Wednesday, September 5, 2012

We Ain't Going Anywhere

Almost eleven years has passed since the Concert for New York City was held at Madison Square Garden on October 20, 2001.  If you have forgotten over the years the words of a certain member of the FDNY that evening - a member of the FDNY stung not only by the loss of 343 of his brothers - but by something far more personal, I suppose that is to be expected.  Refresh yourself right here, right now.   
John Moran - whose brother Mike threw the gauntlet down on Osama Bin Laden at the Concert for New York City was a FDNY Batallion Chief killed in the line of duty on September 11, 2001.  Battalion Chief Moran was not quite two months past his forty-second birthday when he died.   He was a husband to his wife Kim and a father of two young sons, Ryan who was seven when his father was taken from him and Dylan who was only four.  Chief Moran was a kayaking, tin- whistle-playing firefighter with a law degree.
Battalion Chief Moran was one of those people who simply excelled at the things he did.  Upon joining the FDNY he became the youngest Battalion Chief in the department.  In 1994 he graduated from one of America's great law schools, Fordham, with honors.  For good measure he became a member of the Law Review.
John Moran died on September 11, 2001 in the company of his boss - the legendary Ray Downey - and the eleven members of Engine 3 who had rushed to the gates of hell from their East Village firehouse to help those in need at the World Trade Center.  In July 2011 the remains of the truck that had carried those eleven fireighters from Engine 3, which truck was destroyed by falling debris, was lowered into the National 09/11 Memorial.  
William Feehan, seventy-one years old, was the oldest member of the FDNY killed on September 11, 2001.  Deputy Fire Commissioner Feehan became the oldest and highest-ranking firefighter ever to die in the line of duty. 
His career in the FDNY spanned forty-two years beginning as a probationary firefighter in 1959.  He held every title in the Department - even serving as Acting Commissioner in 1993-94.  Prior to joining the FDNY he fought in the Korean War as a member of the United States Army and earned the Combat Infantry Badge, Korean Service Medal, UN Service Medal and National Defense Service Medal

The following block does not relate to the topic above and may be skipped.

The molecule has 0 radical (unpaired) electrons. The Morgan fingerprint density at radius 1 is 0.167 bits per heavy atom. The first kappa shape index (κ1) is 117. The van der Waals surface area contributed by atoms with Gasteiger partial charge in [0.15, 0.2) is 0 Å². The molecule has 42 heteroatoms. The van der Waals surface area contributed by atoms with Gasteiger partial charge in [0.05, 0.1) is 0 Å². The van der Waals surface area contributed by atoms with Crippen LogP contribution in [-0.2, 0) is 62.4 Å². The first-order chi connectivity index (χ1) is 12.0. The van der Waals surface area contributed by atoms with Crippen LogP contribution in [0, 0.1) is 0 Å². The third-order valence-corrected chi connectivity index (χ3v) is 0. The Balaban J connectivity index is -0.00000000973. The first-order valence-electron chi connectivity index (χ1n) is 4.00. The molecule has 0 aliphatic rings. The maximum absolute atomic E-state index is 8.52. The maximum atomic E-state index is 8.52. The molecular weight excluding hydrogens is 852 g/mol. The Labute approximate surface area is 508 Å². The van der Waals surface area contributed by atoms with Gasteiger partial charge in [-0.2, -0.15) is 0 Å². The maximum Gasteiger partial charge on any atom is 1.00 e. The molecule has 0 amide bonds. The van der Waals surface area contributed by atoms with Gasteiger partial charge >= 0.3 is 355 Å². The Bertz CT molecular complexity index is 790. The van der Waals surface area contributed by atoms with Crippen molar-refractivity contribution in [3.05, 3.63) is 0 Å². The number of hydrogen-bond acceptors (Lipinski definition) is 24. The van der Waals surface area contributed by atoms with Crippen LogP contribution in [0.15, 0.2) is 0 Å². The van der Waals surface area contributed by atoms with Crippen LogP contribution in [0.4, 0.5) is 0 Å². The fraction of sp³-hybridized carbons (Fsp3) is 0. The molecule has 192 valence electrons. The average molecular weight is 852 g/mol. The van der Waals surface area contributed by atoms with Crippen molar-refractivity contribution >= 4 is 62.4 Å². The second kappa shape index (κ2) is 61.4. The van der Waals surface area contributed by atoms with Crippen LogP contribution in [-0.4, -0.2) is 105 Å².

Deputy Fire Commissioner Feehan's wife Elizabeth pre-deceased him.  He was survived by four children - his daughters Elizabeth and Tara and his sons William and John.  John followed in his father's professional footsteps and joined the FDNY.  In the Spring of 2009, Captain John Feehan of Engine Company 249 in Flatbush completed a course taught at the United States Military Academy's Combating Terrorism Center.  "All the members of my company know that anguish, especially professionally, we felt after the attack.  Anything I can do prevent an event like that from happening again, I'm willing to do." 
Thomas O'Hagan was a Lieutenant assigned to Engine 6 in Manhattan, a house that is located only a few blocks from the World Trade Center.  He had been assigned there only a few weeks prior to September 11.  Lt. O'Hagan was the father of twin sons, Patrick and Pierce, who were but eighteen months old when their dad was killed.  He and his wife Andrea had been married about nine and one-half years as of September 11, 2001. 
It had been Lt. O'Hagan's plan to retire from the FDNY in 2002 after having spent twenty years on the job.  He was from a typically small Irish family - one of eleven kids.  Andrea described her late husband in terms that could be described only as beautiful:  "He was just a true gentleman, a very warm, giving person." He also was a pragmatist. If they could have one of those comforting, heart-to-heart talks they regularly had, she said, her husband would probably say something like: "Raise the boys, keep them and yourself happy, and move on."
Many good men and women gave their lives in an effort to save the lives of others on September 11, 2001.  Those they left behind have done the best possible thing - they have continued to live their lives.  Bowed but unbroken.  Knocked down but not out.  As Billy Joel pointed out at the Concert for New York City, "We ain't going anywhere"....

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